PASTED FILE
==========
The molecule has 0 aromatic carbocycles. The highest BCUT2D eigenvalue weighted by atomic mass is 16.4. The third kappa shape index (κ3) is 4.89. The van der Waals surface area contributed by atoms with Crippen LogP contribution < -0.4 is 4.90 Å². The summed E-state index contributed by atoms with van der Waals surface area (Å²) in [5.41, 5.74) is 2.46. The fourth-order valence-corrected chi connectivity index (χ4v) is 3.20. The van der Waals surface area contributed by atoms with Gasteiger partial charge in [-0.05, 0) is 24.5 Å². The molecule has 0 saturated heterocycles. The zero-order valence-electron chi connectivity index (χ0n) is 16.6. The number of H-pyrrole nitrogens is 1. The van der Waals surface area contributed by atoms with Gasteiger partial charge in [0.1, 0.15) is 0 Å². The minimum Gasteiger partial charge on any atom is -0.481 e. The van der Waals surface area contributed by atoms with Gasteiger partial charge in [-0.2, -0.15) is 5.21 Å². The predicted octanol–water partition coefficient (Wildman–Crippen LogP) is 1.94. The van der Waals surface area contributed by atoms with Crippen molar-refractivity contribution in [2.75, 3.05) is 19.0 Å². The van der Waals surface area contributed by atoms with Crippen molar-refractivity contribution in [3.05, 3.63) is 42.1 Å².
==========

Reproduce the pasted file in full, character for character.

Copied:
The molecule has 0 aromatic carbocycles. The highest BCUT2D eigenvalue weighted by atomic mass is 16.4. The third kappa shape index (κ3) is 4.89. The van der Waals surface area contributed by atoms with Crippen LogP contribution < -0.4 is 4.90 Å². The summed E-state index contributed by atoms with van der Waals surface area (Å²) in [5.41, 5.74) is 2.46. The fourth-order valence-corrected chi connectivity index (χ4v) is 3.20. The van der Waals surface area contributed by atoms with Gasteiger partial charge in [-0.05, 0) is 24.5 Å². The molecule has 0 saturated heterocycles. The zero-order valence-electron chi connectivity index (χ0n) is 16.6. The number of H-pyrrole nitrogens is 1. The van der Waals surface area contributed by atoms with Gasteiger partial charge in [0.1, 0.15) is 0 Å². The minimum Gasteiger partial charge on any atom is -0.481 e. The van der Waals surface area contributed by atoms with Gasteiger partial charge in [-0.2, -0.15) is 5.21 Å². The predicted octanol–water partition coefficient (Wildman–Crippen LogP) is 1.94. The van der Waals surface area contributed by atoms with Crippen molar-refractivity contribution in [2.75, 3.05) is 19.0 Å². The van der Waals surface area contributed by atoms with Crippen molar-refractivity contribution in [3.05, 3.63) is 42.1 Å².